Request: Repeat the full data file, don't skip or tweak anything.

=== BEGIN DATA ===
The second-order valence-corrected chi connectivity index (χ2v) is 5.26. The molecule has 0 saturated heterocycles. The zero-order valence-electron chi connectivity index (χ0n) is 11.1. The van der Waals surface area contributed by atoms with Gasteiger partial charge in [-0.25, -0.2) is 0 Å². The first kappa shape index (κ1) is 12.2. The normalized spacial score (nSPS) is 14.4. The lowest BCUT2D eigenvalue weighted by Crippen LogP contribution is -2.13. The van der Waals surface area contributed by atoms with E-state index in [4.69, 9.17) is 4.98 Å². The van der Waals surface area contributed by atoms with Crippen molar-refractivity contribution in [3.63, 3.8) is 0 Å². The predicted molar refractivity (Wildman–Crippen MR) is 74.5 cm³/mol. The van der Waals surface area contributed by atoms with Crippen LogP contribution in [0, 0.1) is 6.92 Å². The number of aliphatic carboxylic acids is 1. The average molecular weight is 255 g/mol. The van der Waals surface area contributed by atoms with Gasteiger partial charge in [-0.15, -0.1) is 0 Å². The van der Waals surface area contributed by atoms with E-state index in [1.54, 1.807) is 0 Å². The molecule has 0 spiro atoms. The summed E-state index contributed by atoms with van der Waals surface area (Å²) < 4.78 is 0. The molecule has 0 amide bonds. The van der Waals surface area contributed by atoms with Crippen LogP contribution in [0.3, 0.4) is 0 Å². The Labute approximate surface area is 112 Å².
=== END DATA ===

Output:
The second-order valence-corrected chi connectivity index (χ2v) is 5.26. The molecule has 0 saturated heterocycles. The zero-order valence-electron chi connectivity index (χ0n) is 11.1. The van der Waals surface area contributed by atoms with Gasteiger partial charge in [-0.25, -0.2) is 0 Å². The first kappa shape index (κ1) is 12.2. The normalized spacial score (nSPS) is 14.4. The lowest BCUT2D eigenvalue weighted by Crippen LogP contribution is -2.13. The van der Waals surface area contributed by atoms with E-state index in [4.69, 9.17) is 4.98 Å². The van der Waals surface area contributed by atoms with Crippen molar-refractivity contribution in [3.63, 3.8) is 0 Å². The predicted molar refractivity (Wildman–Crippen MR) is 74.5 cm³/mol. The van der Waals surface area contributed by atoms with Crippen LogP contribution in [0, 0.1) is 6.92 Å². The number of aliphatic carboxylic acids is 1. The average molecular weight is 255 g/mol. The van der Waals surface area contributed by atoms with Gasteiger partial charge in [-0.15, -0.1) is 0 Å². The van der Waals surface area contributed by atoms with E-state index in [1.54, 1.807) is 0 Å². The molecule has 0 spiro atoms. The summed E-state index contributed by atoms with van der Waals surface area (Å²) < 4.78 is 0. The molecule has 0 amide bonds. The van der Waals surface area contributed by atoms with Crippen LogP contribution in [0.3, 0.4) is 0 Å². The Labute approximate surface area is 112 Å².